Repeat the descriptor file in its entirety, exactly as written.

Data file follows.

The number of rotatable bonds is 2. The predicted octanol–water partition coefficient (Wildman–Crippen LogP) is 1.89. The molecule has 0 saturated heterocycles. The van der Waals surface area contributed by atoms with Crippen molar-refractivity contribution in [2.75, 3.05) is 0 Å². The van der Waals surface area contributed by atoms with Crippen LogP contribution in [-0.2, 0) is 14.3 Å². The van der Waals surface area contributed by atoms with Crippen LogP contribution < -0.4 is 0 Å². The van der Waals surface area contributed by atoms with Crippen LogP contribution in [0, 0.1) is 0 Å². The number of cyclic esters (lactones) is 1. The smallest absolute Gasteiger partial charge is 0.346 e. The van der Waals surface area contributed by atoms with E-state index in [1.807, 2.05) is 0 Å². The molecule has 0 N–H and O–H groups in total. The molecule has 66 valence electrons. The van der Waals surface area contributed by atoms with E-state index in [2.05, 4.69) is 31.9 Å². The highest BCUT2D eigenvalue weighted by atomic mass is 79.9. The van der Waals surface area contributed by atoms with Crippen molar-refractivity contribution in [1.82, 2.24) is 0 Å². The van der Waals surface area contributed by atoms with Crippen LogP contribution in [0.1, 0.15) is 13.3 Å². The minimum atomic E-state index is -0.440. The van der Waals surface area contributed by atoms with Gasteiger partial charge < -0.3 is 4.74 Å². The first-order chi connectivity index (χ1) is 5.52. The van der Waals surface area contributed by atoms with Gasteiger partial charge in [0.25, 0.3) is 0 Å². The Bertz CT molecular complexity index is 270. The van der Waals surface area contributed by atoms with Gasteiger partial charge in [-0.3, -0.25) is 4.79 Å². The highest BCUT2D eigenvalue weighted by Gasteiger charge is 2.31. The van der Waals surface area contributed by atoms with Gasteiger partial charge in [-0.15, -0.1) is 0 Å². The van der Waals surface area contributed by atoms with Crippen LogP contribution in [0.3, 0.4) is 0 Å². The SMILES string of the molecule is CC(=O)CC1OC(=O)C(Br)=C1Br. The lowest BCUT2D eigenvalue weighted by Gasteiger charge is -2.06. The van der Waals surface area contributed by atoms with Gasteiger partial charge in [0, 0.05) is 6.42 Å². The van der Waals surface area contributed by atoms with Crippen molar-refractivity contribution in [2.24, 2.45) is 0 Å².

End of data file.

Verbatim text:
The number of rotatable bonds is 2. The predicted octanol–water partition coefficient (Wildman–Crippen LogP) is 1.89. The molecule has 0 saturated heterocycles. The van der Waals surface area contributed by atoms with Crippen molar-refractivity contribution in [2.75, 3.05) is 0 Å². The van der Waals surface area contributed by atoms with Crippen LogP contribution in [-0.2, 0) is 14.3 Å². The van der Waals surface area contributed by atoms with Crippen LogP contribution < -0.4 is 0 Å². The van der Waals surface area contributed by atoms with Crippen LogP contribution in [0, 0.1) is 0 Å². The number of cyclic esters (lactones) is 1. The smallest absolute Gasteiger partial charge is 0.346 e. The van der Waals surface area contributed by atoms with E-state index in [1.807, 2.05) is 0 Å². The molecule has 0 N–H and O–H groups in total. The molecule has 66 valence electrons. The van der Waals surface area contributed by atoms with E-state index in [2.05, 4.69) is 31.9 Å². The highest BCUT2D eigenvalue weighted by atomic mass is 79.9. The van der Waals surface area contributed by atoms with Crippen molar-refractivity contribution in [1.82, 2.24) is 0 Å². The van der Waals surface area contributed by atoms with Crippen LogP contribution in [0.1, 0.15) is 13.3 Å². The minimum atomic E-state index is -0.440. The van der Waals surface area contributed by atoms with Gasteiger partial charge < -0.3 is 4.74 Å². The first-order chi connectivity index (χ1) is 5.52. The van der Waals surface area contributed by atoms with Gasteiger partial charge in [0.25, 0.3) is 0 Å². The Bertz CT molecular complexity index is 270. The van der Waals surface area contributed by atoms with Gasteiger partial charge in [-0.3, -0.25) is 4.79 Å². The highest BCUT2D eigenvalue weighted by Gasteiger charge is 2.31. The van der Waals surface area contributed by atoms with Gasteiger partial charge in [-0.15, -0.1) is 0 Å². The van der Waals surface area contributed by atoms with Crippen LogP contribution in [0.3, 0.4) is 0 Å². The SMILES string of the molecule is CC(=O)CC1OC(=O)C(Br)=C1Br. The lowest BCUT2D eigenvalue weighted by Gasteiger charge is -2.06. The van der Waals surface area contributed by atoms with Gasteiger partial charge in [0, 0.05) is 6.42 Å². The van der Waals surface area contributed by atoms with Crippen molar-refractivity contribution in [2.24, 2.45) is 0 Å².